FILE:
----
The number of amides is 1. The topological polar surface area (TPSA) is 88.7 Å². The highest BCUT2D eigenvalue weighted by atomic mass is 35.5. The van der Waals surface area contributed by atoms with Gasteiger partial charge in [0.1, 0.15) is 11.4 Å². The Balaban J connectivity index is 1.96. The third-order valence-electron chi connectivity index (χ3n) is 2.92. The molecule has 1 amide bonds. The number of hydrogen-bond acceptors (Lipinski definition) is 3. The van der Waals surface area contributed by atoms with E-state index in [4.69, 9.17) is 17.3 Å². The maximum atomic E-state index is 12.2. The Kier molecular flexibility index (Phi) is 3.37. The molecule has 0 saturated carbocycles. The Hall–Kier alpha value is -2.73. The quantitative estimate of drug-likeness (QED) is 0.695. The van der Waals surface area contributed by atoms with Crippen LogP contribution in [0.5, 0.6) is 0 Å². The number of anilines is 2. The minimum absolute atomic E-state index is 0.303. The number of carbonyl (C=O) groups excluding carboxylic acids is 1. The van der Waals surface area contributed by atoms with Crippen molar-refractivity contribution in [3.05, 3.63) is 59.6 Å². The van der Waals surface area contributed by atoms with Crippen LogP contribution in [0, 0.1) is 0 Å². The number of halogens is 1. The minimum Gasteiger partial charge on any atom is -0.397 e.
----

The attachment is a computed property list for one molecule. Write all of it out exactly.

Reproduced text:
The number of amides is 1. The topological polar surface area (TPSA) is 88.7 Å². The highest BCUT2D eigenvalue weighted by atomic mass is 35.5. The van der Waals surface area contributed by atoms with Gasteiger partial charge in [0.1, 0.15) is 11.4 Å². The Balaban J connectivity index is 1.96. The third-order valence-electron chi connectivity index (χ3n) is 2.92. The molecule has 1 amide bonds. The number of hydrogen-bond acceptors (Lipinski definition) is 3. The van der Waals surface area contributed by atoms with E-state index in [4.69, 9.17) is 17.3 Å². The maximum atomic E-state index is 12.2. The Kier molecular flexibility index (Phi) is 3.37. The molecule has 0 saturated carbocycles. The Hall–Kier alpha value is -2.73. The quantitative estimate of drug-likeness (QED) is 0.695. The van der Waals surface area contributed by atoms with Crippen LogP contribution in [0.5, 0.6) is 0 Å². The number of anilines is 2. The minimum absolute atomic E-state index is 0.303. The number of carbonyl (C=O) groups excluding carboxylic acids is 1. The van der Waals surface area contributed by atoms with Crippen molar-refractivity contribution in [3.05, 3.63) is 59.6 Å². The van der Waals surface area contributed by atoms with Crippen LogP contribution in [0, 0.1) is 0 Å². The number of halogens is 1. The minimum Gasteiger partial charge on any atom is -0.397 e.